5.3.08

the last bright routes, survivor...

from my anthology of must read (a)merican poems

Anne Sexton

Her Kind


I have gone out, a possessed witch,
haunting the black air, braver at night;
dreaming evil, I have done my hitch
over the plain houses, light by light:
lonely thing, twelve-fingered, out of mind.
A woman like that is not a woman, quite.
I have been her kind.

I have found the warm caves in the woods,
filled them with skillets, carvings, shelves,
closets, silks, innumerable goods;
fixed the suppers for the worms and the elves:
whining, rearranging the disaligned.
A woman like that is misunderstood.
I have been her kind.

I have ridden in your cart, driver,
waved my nude arms at villages going by,
learning the last bright routes, survivor
where your flames still bite my thigh
and my ribs crack where your wheels wind.
A woman like that is not ashamed to die.
I have been her kind.






~

an alternate reading...



*

A brilliant declaration of fire-breathing words that rail against conformity ... and need no illumination. They carry their own light.

I can’t escape the brutal honesty in Sexton’s lines – and certainly not the deep anguish in realizing the cost of such truths.

17 comments:

Collin said...

One of the best poems ever written. Without Sexton, I'd be nothing.

Rachel Dacus said...

Sexton exerted the kind of influence on my writing that Plath did: to give courage to face into the dark and report back. I'm troubled by the fact that she didn't return, though, from that brutal voyage of discovery. Didn't return to tell what can be saved. I think Olds is more the poet who completed that journey -- though the lesser poet of the two.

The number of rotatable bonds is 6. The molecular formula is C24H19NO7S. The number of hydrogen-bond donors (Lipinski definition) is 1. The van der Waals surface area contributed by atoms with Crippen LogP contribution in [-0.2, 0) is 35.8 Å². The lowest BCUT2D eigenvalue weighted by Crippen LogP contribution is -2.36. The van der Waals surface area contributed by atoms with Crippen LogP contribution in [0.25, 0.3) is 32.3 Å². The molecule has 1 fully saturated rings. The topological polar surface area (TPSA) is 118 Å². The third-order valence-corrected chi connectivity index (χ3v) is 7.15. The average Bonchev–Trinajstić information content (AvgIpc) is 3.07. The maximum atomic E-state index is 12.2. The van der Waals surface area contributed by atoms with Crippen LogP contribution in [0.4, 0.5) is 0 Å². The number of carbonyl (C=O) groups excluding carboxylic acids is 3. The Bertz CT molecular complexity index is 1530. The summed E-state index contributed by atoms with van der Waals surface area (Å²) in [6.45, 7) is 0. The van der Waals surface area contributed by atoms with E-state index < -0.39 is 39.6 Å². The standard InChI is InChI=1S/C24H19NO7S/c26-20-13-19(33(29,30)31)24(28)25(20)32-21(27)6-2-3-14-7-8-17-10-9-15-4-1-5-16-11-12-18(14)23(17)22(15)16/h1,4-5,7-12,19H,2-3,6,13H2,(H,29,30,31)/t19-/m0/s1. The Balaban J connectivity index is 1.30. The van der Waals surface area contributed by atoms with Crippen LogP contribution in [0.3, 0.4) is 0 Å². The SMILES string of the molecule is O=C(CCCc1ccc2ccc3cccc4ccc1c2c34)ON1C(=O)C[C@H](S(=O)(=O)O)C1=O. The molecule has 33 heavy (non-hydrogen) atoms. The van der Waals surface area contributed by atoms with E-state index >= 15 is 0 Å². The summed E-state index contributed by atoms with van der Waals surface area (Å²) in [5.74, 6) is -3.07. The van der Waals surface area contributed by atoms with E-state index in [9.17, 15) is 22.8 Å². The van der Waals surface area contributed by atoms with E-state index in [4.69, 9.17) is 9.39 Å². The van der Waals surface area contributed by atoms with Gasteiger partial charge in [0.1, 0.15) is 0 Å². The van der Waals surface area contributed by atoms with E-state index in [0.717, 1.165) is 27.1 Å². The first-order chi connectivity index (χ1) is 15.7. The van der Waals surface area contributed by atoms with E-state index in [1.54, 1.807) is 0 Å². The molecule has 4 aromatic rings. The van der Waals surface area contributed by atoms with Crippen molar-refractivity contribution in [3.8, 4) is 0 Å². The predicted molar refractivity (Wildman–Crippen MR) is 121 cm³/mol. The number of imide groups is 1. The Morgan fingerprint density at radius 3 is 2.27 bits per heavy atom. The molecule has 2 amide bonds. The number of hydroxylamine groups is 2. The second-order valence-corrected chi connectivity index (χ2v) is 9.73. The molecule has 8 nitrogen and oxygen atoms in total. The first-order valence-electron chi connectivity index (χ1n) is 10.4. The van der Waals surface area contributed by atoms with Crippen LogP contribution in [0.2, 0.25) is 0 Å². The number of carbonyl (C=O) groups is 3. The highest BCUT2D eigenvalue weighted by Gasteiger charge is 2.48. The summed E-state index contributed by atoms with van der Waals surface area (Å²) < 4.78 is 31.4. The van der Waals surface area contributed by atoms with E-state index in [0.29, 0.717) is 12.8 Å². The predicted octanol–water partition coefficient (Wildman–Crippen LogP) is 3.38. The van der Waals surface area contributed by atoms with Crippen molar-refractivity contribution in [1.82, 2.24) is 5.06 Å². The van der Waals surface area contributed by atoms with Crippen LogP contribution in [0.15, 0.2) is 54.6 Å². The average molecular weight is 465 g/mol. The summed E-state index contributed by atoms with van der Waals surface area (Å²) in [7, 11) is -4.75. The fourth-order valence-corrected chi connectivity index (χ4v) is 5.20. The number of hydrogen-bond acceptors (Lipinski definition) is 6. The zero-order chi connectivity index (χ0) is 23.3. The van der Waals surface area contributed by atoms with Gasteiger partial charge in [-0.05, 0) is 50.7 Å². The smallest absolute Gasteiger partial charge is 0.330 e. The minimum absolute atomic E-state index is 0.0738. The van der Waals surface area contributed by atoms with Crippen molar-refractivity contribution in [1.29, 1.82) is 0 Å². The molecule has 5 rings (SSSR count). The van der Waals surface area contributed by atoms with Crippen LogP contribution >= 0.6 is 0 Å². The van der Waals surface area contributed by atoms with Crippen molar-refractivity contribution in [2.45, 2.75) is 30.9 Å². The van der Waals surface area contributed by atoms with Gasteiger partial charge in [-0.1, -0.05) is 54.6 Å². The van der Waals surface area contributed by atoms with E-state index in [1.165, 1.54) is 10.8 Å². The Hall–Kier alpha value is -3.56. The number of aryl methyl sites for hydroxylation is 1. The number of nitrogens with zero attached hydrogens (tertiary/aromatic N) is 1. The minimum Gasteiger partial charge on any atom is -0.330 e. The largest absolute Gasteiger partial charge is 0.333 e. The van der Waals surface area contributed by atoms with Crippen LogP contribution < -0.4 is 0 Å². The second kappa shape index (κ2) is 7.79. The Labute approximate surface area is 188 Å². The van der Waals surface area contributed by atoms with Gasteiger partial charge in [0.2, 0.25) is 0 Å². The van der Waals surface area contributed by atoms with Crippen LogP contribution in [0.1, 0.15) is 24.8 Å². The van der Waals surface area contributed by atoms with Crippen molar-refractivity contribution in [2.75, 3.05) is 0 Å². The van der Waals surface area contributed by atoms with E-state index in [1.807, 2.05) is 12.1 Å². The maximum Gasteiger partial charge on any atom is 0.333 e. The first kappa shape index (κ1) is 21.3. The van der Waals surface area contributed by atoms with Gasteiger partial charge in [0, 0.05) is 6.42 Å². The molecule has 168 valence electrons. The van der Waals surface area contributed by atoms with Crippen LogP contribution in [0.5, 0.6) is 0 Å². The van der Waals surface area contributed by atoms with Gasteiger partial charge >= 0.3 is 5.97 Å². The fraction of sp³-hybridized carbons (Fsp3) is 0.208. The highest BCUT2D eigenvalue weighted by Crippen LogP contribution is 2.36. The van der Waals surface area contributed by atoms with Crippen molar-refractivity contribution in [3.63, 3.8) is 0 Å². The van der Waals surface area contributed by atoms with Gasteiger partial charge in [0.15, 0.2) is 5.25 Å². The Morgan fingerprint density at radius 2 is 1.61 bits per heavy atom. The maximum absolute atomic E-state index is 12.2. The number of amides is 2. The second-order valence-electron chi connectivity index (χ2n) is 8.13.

Thanks for posting the reading. I hadn't heard it. It lends beauty to the poem.

LKD said...

Not ASHAMED to die.

Not: Not afraid. No, no.

Not ashamed.

I hadn't read or thought about this poem in a while and I'd forgotten that penultimate line.

I've been walking around with this poem inside me for years now and I think this is the first time I noticed the rhyme scheme.

Her reading of the poem surprised me. It was, for lack of a better word, laconic. I expected fierceness. Her delivery really took me aback.

What surprised me most though was her voice. I didn't expect it to be so round and womanly and kind in tone. I expected something rawer, edged, ruined, ragged. Sort of how Courtney Love sounds. Damaged.

Thanks for posting the poem and the video, Sam. I'll be turning the whole experience over and over in my head for days to come.

LKD said...

Well, laconic is definitely the wrong word. Geez, I swear, I think I know the meaning of a word, then I look it up and find out I'm wrong.

Maybe languid is more in what I'm trying to get at.

Or lackadaisical.

I expected her to read it fiercely.

(I can't believe I didn't know what laconic meant. I guess I associate that word with Clint Eastwood---and he IS laconic. But I understood the word to mean indifferent, not terse.)

sam of the ten thousand things said...

I agree with you, Collin. A powerful poem.

And Rachel, that's an interesting comparison, and probably on target. I wonder if it's not the loss, her inability to return, that keeps me coming back.

Laurel, for me, there is a fierce quality in the reading - but, it's the words themselves. I'm thinking of the films of Robert Bresson. He used non-actors - and would film a scene scores of times until all the emotion and falseness (what he called acting) disappeared. The audience, by the nature of the film's structure, is forced to enter the film, emotionally. It's an amazing experience. That's how I take this poem. Sexton's reading is all the more eerie because of the flat tone.

Collin said...

You should hear Sexton read the poem on her final taped session. I have it on cassette. It's raw and ragged and haunted.